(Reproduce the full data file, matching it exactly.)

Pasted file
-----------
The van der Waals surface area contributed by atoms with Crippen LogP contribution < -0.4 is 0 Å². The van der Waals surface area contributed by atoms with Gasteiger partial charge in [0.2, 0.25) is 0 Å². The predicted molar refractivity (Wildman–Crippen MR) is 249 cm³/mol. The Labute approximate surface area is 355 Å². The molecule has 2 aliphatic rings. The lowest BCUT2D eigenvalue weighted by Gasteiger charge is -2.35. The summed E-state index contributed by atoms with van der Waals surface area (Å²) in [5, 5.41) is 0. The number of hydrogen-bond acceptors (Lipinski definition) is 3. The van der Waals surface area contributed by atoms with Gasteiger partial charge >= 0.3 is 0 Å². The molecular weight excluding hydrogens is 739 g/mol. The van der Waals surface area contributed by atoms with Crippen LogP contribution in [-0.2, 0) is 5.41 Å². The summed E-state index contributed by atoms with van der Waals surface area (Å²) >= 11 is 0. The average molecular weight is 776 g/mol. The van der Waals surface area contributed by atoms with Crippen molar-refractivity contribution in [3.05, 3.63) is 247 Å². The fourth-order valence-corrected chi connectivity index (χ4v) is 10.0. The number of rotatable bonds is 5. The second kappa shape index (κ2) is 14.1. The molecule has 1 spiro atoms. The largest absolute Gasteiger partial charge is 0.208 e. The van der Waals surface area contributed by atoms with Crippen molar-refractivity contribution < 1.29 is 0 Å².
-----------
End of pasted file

The van der Waals surface area contributed by atoms with Crippen LogP contribution < -0.4 is 0 Å². The van der Waals surface area contributed by atoms with Gasteiger partial charge in [0.2, 0.25) is 0 Å². The predicted molar refractivity (Wildman–Crippen MR) is 249 cm³/mol. The Labute approximate surface area is 355 Å². The molecule has 2 aliphatic rings. The lowest BCUT2D eigenvalue weighted by Gasteiger charge is -2.35. The summed E-state index contributed by atoms with van der Waals surface area (Å²) in [5, 5.41) is 0. The number of hydrogen-bond acceptors (Lipinski definition) is 3. The van der Waals surface area contributed by atoms with Gasteiger partial charge >= 0.3 is 0 Å². The molecular weight excluding hydrogens is 739 g/mol. The van der Waals surface area contributed by atoms with Crippen LogP contribution in [-0.2, 0) is 5.41 Å². The summed E-state index contributed by atoms with van der Waals surface area (Å²) >= 11 is 0. The average molecular weight is 776 g/mol. The van der Waals surface area contributed by atoms with Crippen molar-refractivity contribution in [3.05, 3.63) is 247 Å². The fourth-order valence-corrected chi connectivity index (χ4v) is 10.0. The number of rotatable bonds is 5. The second kappa shape index (κ2) is 14.1. The molecule has 1 spiro atoms. The largest absolute Gasteiger partial charge is 0.208 e. The van der Waals surface area contributed by atoms with Crippen molar-refractivity contribution < 1.29 is 0 Å².